Some days, writing is hard.
I’m not even talking about the deeply emotional, soul-searching stuff like the Hemingway quote about bleeding all over your typewriter. (If you’re doing that to your computer, get yourself checked by a doctor. Get your computer checked, too–they’re not waterproof, let alone blood-proof.)
I know, it’s supposed to be as easy as pouring words onto a page, knowing they’re garbage, so that you have something to sculpt or reshape into actual quality. It’s dumping sand into the sandbox so you can eventually build your little castle.
Like that kid in the sandbox, the castle of words I see in my mind is often quite different from what everyone else sees in the real world.
A little outside perspective is necessary.
Enter the beta reader!
Beta readers are the folks who get to see first (and second, and fifth) drafts of a novel. They’re the trusted friends and fellow writers who have the opportunity to give the vitally important reader perspective to a novelist. They can let a writer know what parts are working great and what parts need more work, long before the draft gets submitted to a publisher or to a self-publishing service.
If you’re working with a publishing house or agent, you’re probably paying for editing, or it’s part of some arrangement with your creative overlords. If you’re self-publishing, it can be liberating to avoid all the hurdles and onerous steps of the traditional process, but you’re also left in desperate need of that outsider perspective.
I’ve been blessed to have several beta readers along the way, each of whom helped make my efforts better. One of them, a friend named David, just came to Okinawa for a month-long, work-related trip, and we had the chance to bounce ideas back and forth as I look at my meager efforts on book 2.
David is a great example of how to be a beta reader. What does he do right?
- He gets into the setting and questions world-building.
“If your magic system works this way, then how do you have an economy? It can’t be based on precious metals if people can simply conjure metals.”
“It would be difficult to be a classical atheist or even agnostic in a world where people literally manifest symbols of power granted from the Divine, so have you thought about how that might change social interactions and expectations?”
The messages in the pic above are another example, this time questioning the details of the magic system. While I had an answer, I also noted that I didn’t communicate the concept clearly enough in the story to prevent the question from being asked.
- He challenges the writing when it doesn’t fit the character.
“You made your main characters sound like middle school girls playing around and laughing when… I mean, the town might not still be on fire but several buildings are still smoldering, and Lyllithe just got kicked out of her religious order, not to mention the attack in the woods… that whole dialogue feels wrong.”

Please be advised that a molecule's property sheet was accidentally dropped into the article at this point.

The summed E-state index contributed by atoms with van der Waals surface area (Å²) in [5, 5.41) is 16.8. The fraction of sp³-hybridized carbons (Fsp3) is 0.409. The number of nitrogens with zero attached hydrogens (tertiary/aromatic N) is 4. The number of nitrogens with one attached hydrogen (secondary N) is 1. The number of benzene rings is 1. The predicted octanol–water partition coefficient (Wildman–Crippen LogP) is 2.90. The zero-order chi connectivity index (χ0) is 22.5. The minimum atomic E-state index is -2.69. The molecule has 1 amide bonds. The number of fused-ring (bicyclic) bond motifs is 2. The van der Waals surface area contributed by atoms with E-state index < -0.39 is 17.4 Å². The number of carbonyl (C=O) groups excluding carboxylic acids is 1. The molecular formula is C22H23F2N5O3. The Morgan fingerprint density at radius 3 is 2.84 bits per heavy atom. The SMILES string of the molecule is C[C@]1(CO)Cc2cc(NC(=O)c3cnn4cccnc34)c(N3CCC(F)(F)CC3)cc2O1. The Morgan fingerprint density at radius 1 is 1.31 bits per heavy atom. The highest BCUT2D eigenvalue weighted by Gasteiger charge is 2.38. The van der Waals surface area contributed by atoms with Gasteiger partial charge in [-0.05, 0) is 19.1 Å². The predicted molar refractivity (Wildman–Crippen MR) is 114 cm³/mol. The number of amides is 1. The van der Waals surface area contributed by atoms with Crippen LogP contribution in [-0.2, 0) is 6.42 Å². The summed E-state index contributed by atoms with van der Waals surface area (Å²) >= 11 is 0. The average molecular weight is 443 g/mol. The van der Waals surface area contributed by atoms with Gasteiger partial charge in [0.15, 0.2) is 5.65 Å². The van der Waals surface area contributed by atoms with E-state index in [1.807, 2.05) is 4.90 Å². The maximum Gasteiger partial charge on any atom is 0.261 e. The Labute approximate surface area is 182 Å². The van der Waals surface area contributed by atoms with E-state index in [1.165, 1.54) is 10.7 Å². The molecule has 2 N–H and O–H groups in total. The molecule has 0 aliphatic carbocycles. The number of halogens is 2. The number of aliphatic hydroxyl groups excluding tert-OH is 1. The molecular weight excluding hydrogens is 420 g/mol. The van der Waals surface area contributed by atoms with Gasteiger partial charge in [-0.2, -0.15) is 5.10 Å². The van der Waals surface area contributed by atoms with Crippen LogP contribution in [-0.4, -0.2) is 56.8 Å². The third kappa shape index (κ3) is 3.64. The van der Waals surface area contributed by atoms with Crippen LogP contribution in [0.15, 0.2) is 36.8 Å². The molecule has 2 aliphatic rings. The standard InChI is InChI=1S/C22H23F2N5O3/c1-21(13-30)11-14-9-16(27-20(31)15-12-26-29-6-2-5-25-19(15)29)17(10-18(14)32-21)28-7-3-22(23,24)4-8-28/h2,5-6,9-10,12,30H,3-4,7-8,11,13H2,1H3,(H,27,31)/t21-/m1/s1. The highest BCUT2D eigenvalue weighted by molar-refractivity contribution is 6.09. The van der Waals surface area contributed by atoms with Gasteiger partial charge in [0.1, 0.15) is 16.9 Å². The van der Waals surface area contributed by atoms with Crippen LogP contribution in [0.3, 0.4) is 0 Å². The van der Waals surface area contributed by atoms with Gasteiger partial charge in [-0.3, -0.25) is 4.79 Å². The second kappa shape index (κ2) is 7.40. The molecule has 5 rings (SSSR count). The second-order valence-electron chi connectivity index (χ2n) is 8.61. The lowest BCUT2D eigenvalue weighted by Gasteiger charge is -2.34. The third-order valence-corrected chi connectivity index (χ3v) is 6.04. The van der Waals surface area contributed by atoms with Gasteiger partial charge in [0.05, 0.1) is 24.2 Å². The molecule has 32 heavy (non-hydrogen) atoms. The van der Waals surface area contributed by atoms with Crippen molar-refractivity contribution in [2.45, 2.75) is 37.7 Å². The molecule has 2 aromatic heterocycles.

A beta reader can also tell you which characters are hitting the mark and which feel forgettable.
“You’ve got Lyl and Jo, and they’re great… and then there’s… uh… Blade Guy with the knives, and Mage Guy who casts spells, and the Other Guy who is scarred. I don’t know anything really about them, and so I don’t really care about them yet.”
- He offers tough but fair criticism that is genuinely constructive.
Feedback like “You’re trying too hard” or “this is bad” is terrible, as it doesn’t offer any corrective option. Feedback like “I liked it” is so vague that it doesn’t identify any positive quality to capitalize upon. I suppose no feedback at all is the worst sort.
Instead of any of that, I get moments like, “One thing to do in the future may be to pick a single metaphor or simile. There’s a lot of instances where you choose two, where one might have done. Like a child caught between two slices of cake, or pieces of candy.”
Feedback on the actual writing is the first thing that comes to mind when discussing what makes a beta reader good, but I put it last for this reason:
Writers need this kind of attention to the quality of their writing, but a grammatically correct manuscript might still be full of plot holes and flat characters.
David and I talked on the way to the airport yesterday, as he is headed back to the States. “It’s a unique experience,” he said of reading my book and peppering me with friendly, well-intentioned grief. “It’s not every book I read where I know the author and can message them with challenges or questions about their work. It’s not like I can email Stephen King and ask, ‘Hey, what were you thinking here?'”
Sometimes that’s exactly what we need to hear… preferably before we publish.
If you want to support a friend who is a writer, offer to be a beta reader for their work… then follow through.